Steroid preparations can be prescribed for various diseases. They make it quite easy to achieve an improvement in the condition, but the treatment is often accompanied by an undesirable effect, including insomnia, increased appetite and swelling. All this is the perfect combo for those extra pounds to literally stick in strategic places. It is important that steroids are available in different forms – these can be ointments and creams, sprays, as well as tablets. The latter just cause weight gain the most. You can reduce your chances of gaining weight by choosing the lowest possible dose for you, as well as adjusting your diet and choosing the ideal sleep pattern for you.



Many people say that you can gain weight on antidepressants. Fortunately, not everyone is gaining it, although this, of course, is quite real. Selective serotonin reuptake inhibitors pose the greatest danger in this regard, so if you are taking drugs whose active ingredient belongs to this class of substances, be careful.

The fact is that such drugs not only improve your mood and help you feel less depressed, but also increase your appetite. And here the connection is quite obvious: you want to eat more – you eat more – your weight increases.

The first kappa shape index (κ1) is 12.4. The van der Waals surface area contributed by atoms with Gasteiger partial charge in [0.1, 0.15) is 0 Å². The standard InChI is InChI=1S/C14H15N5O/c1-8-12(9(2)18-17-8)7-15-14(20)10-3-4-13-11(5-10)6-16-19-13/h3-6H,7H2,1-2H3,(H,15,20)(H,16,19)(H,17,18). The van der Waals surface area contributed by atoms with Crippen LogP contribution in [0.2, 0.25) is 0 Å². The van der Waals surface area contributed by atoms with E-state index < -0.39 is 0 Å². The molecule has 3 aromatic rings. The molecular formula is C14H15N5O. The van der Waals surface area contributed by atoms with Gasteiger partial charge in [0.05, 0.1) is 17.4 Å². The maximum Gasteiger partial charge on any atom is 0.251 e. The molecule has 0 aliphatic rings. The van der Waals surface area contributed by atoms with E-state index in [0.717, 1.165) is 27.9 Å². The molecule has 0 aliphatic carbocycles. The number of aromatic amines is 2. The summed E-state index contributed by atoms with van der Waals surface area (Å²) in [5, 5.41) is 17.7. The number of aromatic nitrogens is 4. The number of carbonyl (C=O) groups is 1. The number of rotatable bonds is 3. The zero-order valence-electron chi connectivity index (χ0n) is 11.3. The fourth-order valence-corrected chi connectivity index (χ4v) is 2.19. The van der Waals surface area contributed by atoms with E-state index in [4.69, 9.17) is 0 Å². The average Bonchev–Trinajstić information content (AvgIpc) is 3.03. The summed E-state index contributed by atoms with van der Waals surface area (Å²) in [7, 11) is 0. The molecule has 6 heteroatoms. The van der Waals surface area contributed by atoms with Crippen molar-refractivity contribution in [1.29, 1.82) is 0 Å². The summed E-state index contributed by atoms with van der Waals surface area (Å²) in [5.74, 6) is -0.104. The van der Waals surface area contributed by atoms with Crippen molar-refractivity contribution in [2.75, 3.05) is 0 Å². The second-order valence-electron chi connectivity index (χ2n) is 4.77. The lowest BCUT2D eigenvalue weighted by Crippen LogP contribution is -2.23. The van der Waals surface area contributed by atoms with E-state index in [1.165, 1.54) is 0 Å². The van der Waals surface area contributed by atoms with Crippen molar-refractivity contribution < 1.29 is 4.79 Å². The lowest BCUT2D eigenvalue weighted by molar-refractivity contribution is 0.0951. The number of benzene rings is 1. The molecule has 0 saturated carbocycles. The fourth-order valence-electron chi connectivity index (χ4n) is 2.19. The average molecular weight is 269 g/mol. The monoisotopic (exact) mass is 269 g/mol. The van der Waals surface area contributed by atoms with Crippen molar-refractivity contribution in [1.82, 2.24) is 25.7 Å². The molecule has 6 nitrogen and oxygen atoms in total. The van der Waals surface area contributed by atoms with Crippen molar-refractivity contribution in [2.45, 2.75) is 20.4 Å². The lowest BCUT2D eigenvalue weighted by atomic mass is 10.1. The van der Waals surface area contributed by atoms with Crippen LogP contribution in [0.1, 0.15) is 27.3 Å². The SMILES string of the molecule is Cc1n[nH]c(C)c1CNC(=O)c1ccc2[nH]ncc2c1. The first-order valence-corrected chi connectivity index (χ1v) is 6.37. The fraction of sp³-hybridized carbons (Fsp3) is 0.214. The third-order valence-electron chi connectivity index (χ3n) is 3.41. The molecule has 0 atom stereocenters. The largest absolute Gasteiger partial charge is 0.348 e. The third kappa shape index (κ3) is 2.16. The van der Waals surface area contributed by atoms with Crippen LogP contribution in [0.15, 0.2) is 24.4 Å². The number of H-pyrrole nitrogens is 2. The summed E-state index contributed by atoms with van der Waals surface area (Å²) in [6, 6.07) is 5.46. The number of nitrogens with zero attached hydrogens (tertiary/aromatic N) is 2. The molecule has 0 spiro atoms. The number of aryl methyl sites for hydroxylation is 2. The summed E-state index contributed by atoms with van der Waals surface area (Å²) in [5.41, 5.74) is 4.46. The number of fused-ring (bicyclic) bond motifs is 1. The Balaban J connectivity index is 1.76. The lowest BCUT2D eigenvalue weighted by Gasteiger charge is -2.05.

If you are prone to weight gain, then discuss with your doctor in advance that you are worried about the fact that he will become more – it is likely that he will be able to choose another suitable drug for you.

Birth control pills

Oral contraceptives have many side effects, some of which are quite pleasant and desirable. But, let’s not hide, weight gain is not included in this list for everyone.

It works like this: progesterone, which is part of birth control pills, increases appetite, which causes women to eat more and gain weight. Another possible mechanism is that while taking contraceptives, the body begins to more actively retain water, and the weight also goes up because of this.


Popular antihistamine-based allergy medications are most often not available by prescription. They can be prescribed by a doctor, but many people buy these drugs on their own initiative and choose the dosage on their own.

In addition to the fact that the selection of medicines still has to be handled by a specialist, there is another danger. All the same kilograms that you can gain. Taking allergy medications frequently can lead to weight gain. This happens more often in women than in men. If you notice that you are really gaining weight on the background of a course of antihistamines, but at least try to change the dosage form: the spray in this case will be much less dangerous than tablets.

Blood pressure medications

Medicines prescribed for hypertension, such as beta-blockers and angiotensin receptor blockers, also affect weight. Unfortunately, in the case of such drugs, the choice is not too rich. There is nothing to replace them and cancel, most likely, the doctor will not allow. And this means that in order to prevent gaining extra pounds, you will have to carefully monitor your lifestyle, adjust your diet and try to introduce at least a minimum of physical activity into your daily routine.